“Limited understanding of my role by others” has been one of the top challenges reported by school-based SLPs in every ASHA Schools Survey since 2004.1
Whether it’s by parents, teachers, administrators, or other colleagues, the scope of responsibilities of the school-based SLP is underestimated. This can result in:
- Burdensome caseloads that don’t allow time for all of the required indirect services and administrative tasks
- Inappropriate referrals or lack of appropriate referrals
- Failure to include SLPs in discussions about students’ academic performance
- Exclusion of SLPs from building- or district-wide committees where their expertise would be valuable
This misunderstanding leads to negative impacts for SLPs, their students, families, and the school system in general.
Advocating for Yourself and Your Role as an SLP
Fortunately, there are several steps you can take to clarify your role:
1. Begin to think, talk, and plan in terms of “workload” and not “caseload.”
You should use the term “caseload” when referring only to the students for whom you provide services. Your “workload” is much broader than that, encompassing the direct services provided to students as well as all the indirect services and administrative tasks associated with those services.
Resources developed by ASHA and outlined in the MedBridge course “Balancing & Scheduling Speech-Language Workloads in Schools” will be useful in helping you define those responsibilities and communicate them to others.
2. When developing IEPs, include both direct and indirect services provided with and on behalf of the students within a continuum of service delivery models.
These services can be:
- Direct services in the classroom, small groups, and/or individual
- Data analysis and report writing
- Curriculum modification
- Parent conferences
The course “Balancing & Scheduling Speech-Language Workloads in Schools” includes samples from two students explaining how you can document all that you’ll do for them within the school year and the time allotted to each activity. A handout from the course “Educationally Relevant Speech-Language Services in Schools” is included below that depicts how to incorporate direct and indirect services in the allotted time.
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3. Include both direct and indirect services in your schedule.
Typically, there’s a big disconnect between what SLPs do and what is typically on their schedules. The caseload of students is generally scheduled, while all the indirect services provided on behalf of those students are generally not scheduled. If that’s been the case for you, it’s time to begin scheduling your workload.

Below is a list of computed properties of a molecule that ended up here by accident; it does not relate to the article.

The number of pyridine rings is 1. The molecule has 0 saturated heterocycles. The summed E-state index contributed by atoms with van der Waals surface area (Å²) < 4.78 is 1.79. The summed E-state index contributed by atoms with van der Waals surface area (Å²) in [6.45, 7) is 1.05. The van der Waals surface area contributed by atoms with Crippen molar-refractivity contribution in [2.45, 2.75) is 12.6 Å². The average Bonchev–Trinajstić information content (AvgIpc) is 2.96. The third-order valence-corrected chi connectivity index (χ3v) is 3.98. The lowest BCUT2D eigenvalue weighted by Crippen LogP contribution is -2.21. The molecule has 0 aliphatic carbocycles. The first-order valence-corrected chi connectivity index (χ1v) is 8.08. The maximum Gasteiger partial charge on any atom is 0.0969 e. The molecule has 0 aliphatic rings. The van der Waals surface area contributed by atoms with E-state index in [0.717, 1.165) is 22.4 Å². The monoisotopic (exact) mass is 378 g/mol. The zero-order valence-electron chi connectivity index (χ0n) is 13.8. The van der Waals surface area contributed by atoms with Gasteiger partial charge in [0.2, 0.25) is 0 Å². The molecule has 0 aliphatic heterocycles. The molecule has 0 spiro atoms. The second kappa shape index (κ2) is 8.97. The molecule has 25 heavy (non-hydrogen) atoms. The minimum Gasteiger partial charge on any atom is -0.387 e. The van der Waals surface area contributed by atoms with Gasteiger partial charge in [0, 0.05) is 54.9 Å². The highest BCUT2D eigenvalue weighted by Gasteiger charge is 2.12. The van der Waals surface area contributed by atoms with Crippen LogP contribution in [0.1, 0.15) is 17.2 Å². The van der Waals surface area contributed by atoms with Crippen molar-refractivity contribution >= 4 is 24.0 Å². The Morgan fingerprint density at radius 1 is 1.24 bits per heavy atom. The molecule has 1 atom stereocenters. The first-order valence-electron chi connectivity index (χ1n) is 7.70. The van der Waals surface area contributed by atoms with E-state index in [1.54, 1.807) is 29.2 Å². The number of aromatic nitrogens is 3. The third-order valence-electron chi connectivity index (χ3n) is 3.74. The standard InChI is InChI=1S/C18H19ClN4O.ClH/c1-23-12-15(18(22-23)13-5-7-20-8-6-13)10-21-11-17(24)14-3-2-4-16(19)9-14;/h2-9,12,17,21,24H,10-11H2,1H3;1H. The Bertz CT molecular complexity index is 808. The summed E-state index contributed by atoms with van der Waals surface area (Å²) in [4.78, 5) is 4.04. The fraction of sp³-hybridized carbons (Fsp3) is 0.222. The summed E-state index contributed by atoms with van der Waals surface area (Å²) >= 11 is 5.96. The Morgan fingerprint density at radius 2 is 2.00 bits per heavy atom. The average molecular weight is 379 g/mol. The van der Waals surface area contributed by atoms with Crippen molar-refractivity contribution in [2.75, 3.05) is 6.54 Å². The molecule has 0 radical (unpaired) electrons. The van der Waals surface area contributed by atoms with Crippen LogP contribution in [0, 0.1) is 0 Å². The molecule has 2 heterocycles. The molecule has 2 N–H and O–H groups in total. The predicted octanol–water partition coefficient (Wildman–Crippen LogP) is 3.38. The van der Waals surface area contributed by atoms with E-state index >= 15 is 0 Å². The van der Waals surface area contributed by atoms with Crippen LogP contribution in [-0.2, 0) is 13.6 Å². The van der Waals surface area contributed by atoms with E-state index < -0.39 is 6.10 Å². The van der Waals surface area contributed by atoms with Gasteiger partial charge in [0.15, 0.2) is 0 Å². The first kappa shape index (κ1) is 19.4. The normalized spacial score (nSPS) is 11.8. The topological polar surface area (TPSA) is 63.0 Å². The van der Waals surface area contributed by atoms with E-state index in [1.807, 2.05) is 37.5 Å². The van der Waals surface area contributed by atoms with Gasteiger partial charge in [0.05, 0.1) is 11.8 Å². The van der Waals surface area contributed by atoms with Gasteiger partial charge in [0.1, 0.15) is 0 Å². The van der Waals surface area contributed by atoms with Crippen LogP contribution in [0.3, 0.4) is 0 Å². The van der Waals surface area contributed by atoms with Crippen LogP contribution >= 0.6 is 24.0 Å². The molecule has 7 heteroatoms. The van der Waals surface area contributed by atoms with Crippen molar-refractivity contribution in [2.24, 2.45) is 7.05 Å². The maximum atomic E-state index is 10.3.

Time blocks can reflect not only the students you’ll serve but also activities such as time in classrooms, meetings, consultations, planning, testing, and paperwork. Sample schedules are available for you in the course “Balancing and Scheduling Speech-Language Workloads in Schools” to help you think of ways that you can incorporate these responsibilities into your workday.
4. If you think you may need support in explaining to others this shift from caseload thinking to workload thinking, federal law can help you.
The Individuals with Disabilities Education Improvement Act of 2004 (IDEA) is quite clear about providing both direct and indirect services with and on behalf of students. The course “Educationally Relevant Speech-Language Services in Schools” outlines IDEA’s mandates for supporting students with disabilities by providing direct and indirect services with and on behalf of students in academic, non-academic, and extracurricular settings. It’s the law, so refer to it if you want extra justification.
5. Get out of your therapy room and actively collaborate with your colleagues.
Schedule work in classrooms so your connection to students’ academic achievement and functional performance is evident. Be mindful that successful collaboration takes careful planning and structuring along with strong relationships with your colleagues.
The course “Effective Collaboration for School-Based Speech-Language Pathologists” has helpful information on models of co-teaching, consultation, and teams as well as suggestions for developing productive relationships with your co-collaborators. And be sure to include time in your schedule for collaborative planning, consultation, and teams meetings!
Some of you may already have several of these elements incorporated into your work and just need some tweaking to clarify your role more fully to colleagues, administrators, and families. The three courses referenced here may be a good refresher for you, or perhaps you’ll want to look at only one or two of them.
Others of you may be in districts with more traditional models of service and may find this a total revamping of what you’re currently doing. Spend some time in the three courses mentioned here. Delve into the resources given in each, then identify the steps to take that will move you into an approach to service delivery that will more clearly reflect your role in the schools and support you in carrying out those responsibilities.
The time invested in making these changes will have significant pay-offs for you, your students, and your district.
- Brooks, G. (2018). Schools Survey Report: Trends in Educational Audiology 2010–2018. American Speech-Language-Hearing Association. Rockville, MD.